These Things Hidden
Some books have the ability to haunt us; to linger in our minds long after we close the cover, to make us think and question in ways we have never done before. They pull us in and don’t let us out for a long, long time. They keep us up at night, turning pages in anxiety rather than bliss. This was such a book for me.
Allison Glenn was sent to prison for a crime so hideous the other inmates wanted nothing to do with her. She has learned to glide through life, dependent only on herself and her lawyer Devin. But Allison had a whole life before she became a ghost – a life where she was a golden girl – a straight A student, soccer star, volleyball, basketball, track, and swimming star. She was pretty. She was popular. A life with a sister, Brynn, who is now the only person besides herself who knows what actually happened the night her life went completely off track – and stayed there.
When Allison is sent to a halfway house, much stays the same. Then a kind deed puts Allison on a collision course with all the people who hold pieces to the puzzle that destroyed her. The decisions she makes will once more affect the course of dozens of lives – and determine who among them won’t get to live at all.
One of the problems in reviewing mysteries is that the heart of the story lies in the author’s ability to manipulate each puzzle piece to make us desperate to get the next piece. In order for each of us to have the same experience, one of us can’t tell the others what the pieces are. So I am not going to reveal much plot here. I will say that much of the time at the beginning is spent wondering just what the heck Allison did. I had my guesses, but they weren’t quite accurate. Even when we learn what she was imprisoned for, we don’t learn the critical details for much of the book. Gudenkauf shows incredible talent in setting all this up – she reveals just enough to keep you going, hides enough that you are anxious to move forward to find out just what the heck happened and how that will affect today. The tone of the story is dark. What happened was bad. What is happening around it now feels bad as well.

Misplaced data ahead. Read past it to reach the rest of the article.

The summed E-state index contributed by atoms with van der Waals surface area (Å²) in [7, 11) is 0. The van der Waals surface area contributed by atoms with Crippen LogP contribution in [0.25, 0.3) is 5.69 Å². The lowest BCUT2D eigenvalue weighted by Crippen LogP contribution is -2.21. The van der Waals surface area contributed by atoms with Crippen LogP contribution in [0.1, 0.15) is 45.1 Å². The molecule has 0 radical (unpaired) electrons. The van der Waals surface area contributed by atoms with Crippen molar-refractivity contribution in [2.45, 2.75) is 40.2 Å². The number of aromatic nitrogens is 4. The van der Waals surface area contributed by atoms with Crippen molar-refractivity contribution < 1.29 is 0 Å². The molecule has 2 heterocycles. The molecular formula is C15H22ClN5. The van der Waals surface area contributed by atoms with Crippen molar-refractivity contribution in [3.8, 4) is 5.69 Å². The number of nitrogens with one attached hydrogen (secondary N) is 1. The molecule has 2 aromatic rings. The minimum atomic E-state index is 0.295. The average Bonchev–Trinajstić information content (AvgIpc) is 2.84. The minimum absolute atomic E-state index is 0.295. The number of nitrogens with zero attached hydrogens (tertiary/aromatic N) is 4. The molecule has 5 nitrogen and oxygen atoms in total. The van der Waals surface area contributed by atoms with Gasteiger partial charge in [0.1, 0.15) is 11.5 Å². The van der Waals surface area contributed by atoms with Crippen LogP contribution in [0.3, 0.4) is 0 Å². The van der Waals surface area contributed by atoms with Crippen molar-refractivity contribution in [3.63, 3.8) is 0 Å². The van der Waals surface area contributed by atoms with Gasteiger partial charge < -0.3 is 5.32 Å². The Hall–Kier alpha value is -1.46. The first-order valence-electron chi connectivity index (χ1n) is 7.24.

So if you like your mysteries intense, know this book would fit that bill.
Another terrific ability Gudenkauf has is to create compelling characters. This is vitally important because this entire mystery is people-driven as opposed to action-driven. Each decision is like a domino – revealing something simply by knocking down the decision beside it. It works because from Claire, the bookstore owner who gives Allison a job, to Charm, the regular patron with a secret, each character is well-drawn and interesting. Each felt shockingly real – you had the frustration and anger, joys and sorrow you would feel when reacting to real people.
There was a problem with that though, and that problem lay with the main character, Allison. I had a feeling I was meant to find her sympathetic and I just couldn’t. She was so breathtakingly selfish that there were times I just wanted to reach through the pages of the book and smack her awake. It is like she is completely oblivious to the harm she does to everyone around her, as though she just can’t see that others have rights and feelings too. What makes it even more amazing is that she blames many of her problems on her parents’ indifference to her. Were they cold people? Yes. But not cruel, not abusive – just cold. It in no way gives an excuse to Allison’s behaviors. And certainly their indifference to her is far less harmful than the cold calculation she herself employs in her relationship to some around her.
The flip side to this is that the book sort of rests on Allison’s selfishness. Had Allison – or her parents – actually taken a look at Bryn, they might have noticed something going on with her. If Allison had been able to see beyond herself, she might have realized how some others felt about her and not rested on their goodwill. Had she been able to think of others, she most assuredly would have made different choices. So the selfishness works for the story, although it can make for some hard reading.
This book is gripping and intense, well-written and well-plotted. In the end, what kept this book from being an A was Allison’s minimal growth as a character. There is an apology, a bit of too little, too late – but I never felt that Allison really got what had happened that fateful night. I never felt that saw herself and her own behavior in light of what should have occurred. That kept this from being a perfect read for me. But it was still an amazing one. One that I am glad I did not miss out on and one that I am happy to recommend to anyone who enjoys intensity in their mysteries.
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I've been an avid reader since 2nd grade and discovered romance when my cousin lent me Lord of La Pampa by Kay Thorpe in 7th grade. I currently read approximately 150 books a year, comprised of a mix of Young Adult, romance, mystery, women's fiction, and science fiction/fantasy.